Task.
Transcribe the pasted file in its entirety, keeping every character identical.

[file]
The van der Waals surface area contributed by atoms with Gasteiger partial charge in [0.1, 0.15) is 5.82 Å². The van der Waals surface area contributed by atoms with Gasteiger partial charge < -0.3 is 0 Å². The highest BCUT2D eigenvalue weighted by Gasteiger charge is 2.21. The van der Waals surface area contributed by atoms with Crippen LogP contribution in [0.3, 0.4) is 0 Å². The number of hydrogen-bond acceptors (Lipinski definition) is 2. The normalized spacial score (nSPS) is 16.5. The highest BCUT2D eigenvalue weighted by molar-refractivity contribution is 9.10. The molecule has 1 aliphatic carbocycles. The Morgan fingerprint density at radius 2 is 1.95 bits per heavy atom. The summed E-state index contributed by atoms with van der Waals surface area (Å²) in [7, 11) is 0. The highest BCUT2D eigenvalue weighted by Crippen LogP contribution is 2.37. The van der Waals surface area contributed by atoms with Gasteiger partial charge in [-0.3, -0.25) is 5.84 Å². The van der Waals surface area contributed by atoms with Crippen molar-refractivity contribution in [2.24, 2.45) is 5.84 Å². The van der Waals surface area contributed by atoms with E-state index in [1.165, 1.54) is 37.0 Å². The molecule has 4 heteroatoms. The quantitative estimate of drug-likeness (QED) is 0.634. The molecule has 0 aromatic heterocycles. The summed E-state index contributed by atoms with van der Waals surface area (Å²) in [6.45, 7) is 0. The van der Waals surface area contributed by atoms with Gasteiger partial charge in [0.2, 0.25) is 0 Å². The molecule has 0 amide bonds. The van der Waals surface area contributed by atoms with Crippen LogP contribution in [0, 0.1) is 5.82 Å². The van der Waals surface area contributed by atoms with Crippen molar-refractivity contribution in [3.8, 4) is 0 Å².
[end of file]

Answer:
The van der Waals surface area contributed by atoms with Gasteiger partial charge in [0.1, 0.15) is 5.82 Å². The van der Waals surface area contributed by atoms with Gasteiger partial charge < -0.3 is 0 Å². The highest BCUT2D eigenvalue weighted by Gasteiger charge is 2.21. The van der Waals surface area contributed by atoms with Crippen LogP contribution in [0.3, 0.4) is 0 Å². The number of hydrogen-bond acceptors (Lipinski definition) is 2. The normalized spacial score (nSPS) is 16.5. The highest BCUT2D eigenvalue weighted by molar-refractivity contribution is 9.10. The molecule has 1 aliphatic carbocycles. The Morgan fingerprint density at radius 2 is 1.95 bits per heavy atom. The summed E-state index contributed by atoms with van der Waals surface area (Å²) in [7, 11) is 0. The highest BCUT2D eigenvalue weighted by Crippen LogP contribution is 2.37. The van der Waals surface area contributed by atoms with Gasteiger partial charge in [-0.3, -0.25) is 5.84 Å². The van der Waals surface area contributed by atoms with Crippen molar-refractivity contribution in [2.24, 2.45) is 5.84 Å². The van der Waals surface area contributed by atoms with E-state index in [1.165, 1.54) is 37.0 Å². The molecule has 4 heteroatoms. The quantitative estimate of drug-likeness (QED) is 0.634. The molecule has 0 aromatic heterocycles. The summed E-state index contributed by atoms with van der Waals surface area (Å²) in [6.45, 7) is 0. The van der Waals surface area contributed by atoms with Gasteiger partial charge in [0.2, 0.25) is 0 Å². The molecule has 0 amide bonds. The van der Waals surface area contributed by atoms with Crippen LogP contribution in [0, 0.1) is 5.82 Å². The van der Waals surface area contributed by atoms with Crippen molar-refractivity contribution in [3.8, 4) is 0 Å².